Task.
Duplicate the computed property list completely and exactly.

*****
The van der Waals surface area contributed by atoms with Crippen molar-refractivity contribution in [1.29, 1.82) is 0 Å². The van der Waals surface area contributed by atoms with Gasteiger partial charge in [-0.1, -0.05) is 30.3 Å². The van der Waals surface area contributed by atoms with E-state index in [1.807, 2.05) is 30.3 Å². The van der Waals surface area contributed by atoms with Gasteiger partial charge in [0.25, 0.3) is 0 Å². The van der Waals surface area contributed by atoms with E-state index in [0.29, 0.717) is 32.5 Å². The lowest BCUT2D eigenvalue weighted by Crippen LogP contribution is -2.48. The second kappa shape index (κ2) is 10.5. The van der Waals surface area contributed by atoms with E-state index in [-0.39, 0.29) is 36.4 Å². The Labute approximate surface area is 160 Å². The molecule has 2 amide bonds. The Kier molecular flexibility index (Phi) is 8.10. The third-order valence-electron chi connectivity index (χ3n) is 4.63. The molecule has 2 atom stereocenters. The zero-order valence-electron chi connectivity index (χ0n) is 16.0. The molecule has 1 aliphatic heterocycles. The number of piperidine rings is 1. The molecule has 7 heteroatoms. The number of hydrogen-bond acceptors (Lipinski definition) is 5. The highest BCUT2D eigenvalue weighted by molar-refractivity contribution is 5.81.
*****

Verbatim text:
The van der Waals surface area contributed by atoms with Crippen molar-refractivity contribution in [1.29, 1.82) is 0 Å². The van der Waals surface area contributed by atoms with Gasteiger partial charge in [-0.1, -0.05) is 30.3 Å². The van der Waals surface area contributed by atoms with E-state index in [1.807, 2.05) is 30.3 Å². The van der Waals surface area contributed by atoms with Gasteiger partial charge in [0.25, 0.3) is 0 Å². The van der Waals surface area contributed by atoms with E-state index in [0.29, 0.717) is 32.5 Å². The lowest BCUT2D eigenvalue weighted by Crippen LogP contribution is -2.48. The second kappa shape index (κ2) is 10.5. The van der Waals surface area contributed by atoms with E-state index in [-0.39, 0.29) is 36.4 Å². The Labute approximate surface area is 160 Å². The molecule has 2 amide bonds. The Kier molecular flexibility index (Phi) is 8.10. The third-order valence-electron chi connectivity index (χ3n) is 4.63. The molecule has 2 atom stereocenters. The zero-order valence-electron chi connectivity index (χ0n) is 16.0. The molecule has 1 aliphatic heterocycles. The number of piperidine rings is 1. The molecule has 7 heteroatoms. The number of hydrogen-bond acceptors (Lipinski definition) is 5. The highest BCUT2D eigenvalue weighted by molar-refractivity contribution is 5.81.